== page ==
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X-Men #30 (1967, March)

September 10, 2012

Any comics or issues you want to review of other Marvel comics, let me know. For today, by Thomas, Jack Sparling, Tartaglione, and Simek, “The Warlock Wakes!”

The Warlock Wakes!

I’m amazed at how ridiculous that cape is.

It starts with a giant hand appearing and drawing them towards it. Jean is wrenched away from the others, and lands beside Xavier. The Warlock makes his appearance, confesses his love for Jean, and puts her in a trance to make her easier to manipulate. So, basically, he’s a magical date-rapist. Ah, the ’60s. Such an innocent time. Anyway, the Warlock summons some mutated horses and the three of them head for his hidden base.

X-Men #30

Don’t make a My Little Pony joke, don’t make a My Little Pony joke. . . .

Angel catches up, and the Warlock lets him tail along. At his base, they find criminals wearing suits of armour and carrying Tommy guns. Were Tommy guns still used in the ’60s? (From what I can tell on Wikipedia, the classic Tommy gun, with the round magazine, seemed to have been replaced by newer models with regular magazines.) He then explains that he’s going to conquer the world using an Ultimate Weapon. He gives his quick history, saying he used to be known as Merlin, and he fought Thor upon waking in the modern world (in Journey Into Mystery #96, September 1963). His plan is to return the minds of humanity to the time of King Arthur, so they won’t know how to use any weapons that could stop him. Also, he fantasizes about it.

X-Men #30

He fantasizes about praising his own genius.

Angel tries to kick his ass, but his wings catch fire and he dives into a nearby underground stream. The Warlock realizes he’s lost his mental contact with Xavier. When he goes to investigate, he finds Xavier passed out. Then the rest of the X-Men appear, but the Warlock uses his powers of suggestion to keep them from moving, and also presumably making Cyclops and Iceman forget they can attack at a distance, since they don’t even try. The Warlock says they’re going to be part of gladiatorial games, and that if they survive, he’ll cancel his plans of conquest. They fight some thugs with horses and electric lances and stuff. They go after the Warlock himself, and he retreats. Jean manages to break free of his control to save them from a tower he knocks over on them, and when he tries to regain control, Cyclops blasts him, Beast restrains him, and Xavier knocks him out.

X-Men #30

“Fine! I didn’t want to date you anyway!”

The Warlock is such an incel. He calls a woman “female” unironically, believes he’s owed her affection just because he thinks she’s hot, and then insults her when she turns him down. Also, Jean notes that Scott seemed worried about her while she was the Warlock’s prisoner, and wonders if he loves her, but, “for some unknown reason,” hasn’t told her. Jean. Jean. It’s not a big secret. He’s bad at emotions. He hasn’t told you because he’s not sure how. A lot of people are like that. How do you understand Scott so little?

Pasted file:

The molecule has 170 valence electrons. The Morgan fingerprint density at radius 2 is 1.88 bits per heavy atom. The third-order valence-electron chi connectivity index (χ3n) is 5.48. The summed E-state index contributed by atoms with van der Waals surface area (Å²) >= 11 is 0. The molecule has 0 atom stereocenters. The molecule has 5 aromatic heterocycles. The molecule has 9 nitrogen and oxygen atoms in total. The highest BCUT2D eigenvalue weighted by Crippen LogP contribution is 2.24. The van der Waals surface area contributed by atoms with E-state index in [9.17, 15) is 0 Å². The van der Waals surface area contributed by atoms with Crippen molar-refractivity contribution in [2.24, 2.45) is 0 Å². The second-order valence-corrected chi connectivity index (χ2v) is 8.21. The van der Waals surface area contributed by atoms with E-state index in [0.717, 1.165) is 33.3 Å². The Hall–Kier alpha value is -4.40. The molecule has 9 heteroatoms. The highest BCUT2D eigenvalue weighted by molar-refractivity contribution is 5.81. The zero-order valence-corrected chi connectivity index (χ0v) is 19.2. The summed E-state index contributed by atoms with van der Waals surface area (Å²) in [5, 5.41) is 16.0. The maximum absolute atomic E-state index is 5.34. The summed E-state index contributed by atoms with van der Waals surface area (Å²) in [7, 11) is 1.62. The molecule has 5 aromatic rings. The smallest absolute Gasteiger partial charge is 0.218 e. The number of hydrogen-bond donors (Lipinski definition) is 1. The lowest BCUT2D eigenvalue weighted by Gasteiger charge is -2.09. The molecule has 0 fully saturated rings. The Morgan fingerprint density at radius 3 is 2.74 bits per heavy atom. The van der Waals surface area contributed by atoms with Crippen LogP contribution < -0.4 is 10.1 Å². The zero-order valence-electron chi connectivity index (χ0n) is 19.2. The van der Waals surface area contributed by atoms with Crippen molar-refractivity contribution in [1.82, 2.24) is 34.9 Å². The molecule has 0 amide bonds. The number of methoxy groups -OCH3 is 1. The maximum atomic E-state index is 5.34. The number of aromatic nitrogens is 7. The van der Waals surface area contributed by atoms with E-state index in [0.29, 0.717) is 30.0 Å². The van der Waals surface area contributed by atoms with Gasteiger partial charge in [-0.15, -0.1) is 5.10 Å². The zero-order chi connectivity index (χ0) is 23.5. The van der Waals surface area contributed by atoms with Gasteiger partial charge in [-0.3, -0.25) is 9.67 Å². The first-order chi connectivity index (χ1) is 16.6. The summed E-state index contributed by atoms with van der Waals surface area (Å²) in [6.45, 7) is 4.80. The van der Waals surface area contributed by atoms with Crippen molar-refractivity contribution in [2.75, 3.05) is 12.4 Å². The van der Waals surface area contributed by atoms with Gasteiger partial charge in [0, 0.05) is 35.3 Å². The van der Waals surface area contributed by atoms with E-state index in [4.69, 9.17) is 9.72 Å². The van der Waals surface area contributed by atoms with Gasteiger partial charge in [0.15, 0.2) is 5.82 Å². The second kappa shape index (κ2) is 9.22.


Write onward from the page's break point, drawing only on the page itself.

This issue is, frankly, idiotic. It’s even more contrived than most comics of the time. It’s terrible writing, with things happening just because they need to happen that way in order to advance the plot, rather than flowing in any logical or organic manner. Jean, as The Team Chick, spends most of the issue a captive of a guy who wants to bang her. Speaking of which: She’s, like, 18. The Warlock was an old dude even before he spent a thousand years asleep. Gross, dude. He looks like he’s in his 40s, and he’s trying to mack on a teen. Gross. Not that comics back then weren’t full of stories like this. Villains trying to force a young woman into loving them were pretty common. This is, I’m pretty sure, the first time it happened to Jean, and it’s a shame they ended up going that way with her. At least she managed to free herself from his control, rather than needing someone else to snap her out of it. Kudos on that? And hey, Angel was less useless than usual. He didn’t get grabbed by any bad guys. He was tricked into thinking his wings were on fire, but I’ll give him a pass on that. Angel also spent quite a lot of time in this issue carrying Xavier around. Which was way more useful than he normally is.

Sparling’s art is, uh, actually not bad. I think I like it more than Roth’s art. He doesn’t seem to have done much for Marvel. The Marvel Wikia lists 11 comics, and three are reprints. He seems to have had a pretty good career, though. He was Canadian, so that certainly makes me think better of him. And yeah, he was good. Felt a bit more refined than a lot of ’60s artists. Still, he did a good job drawing a stupid story.

Yeah, this comic just kinda sucked.

  1. cj wilson permalink

    any value then?

    • Not particularly, no. But the Roy Thomas run had little value in general. He was much, much better on the Avengers, Thor, and other books. He did do some good work when he returned to X-Men near the end of the series.

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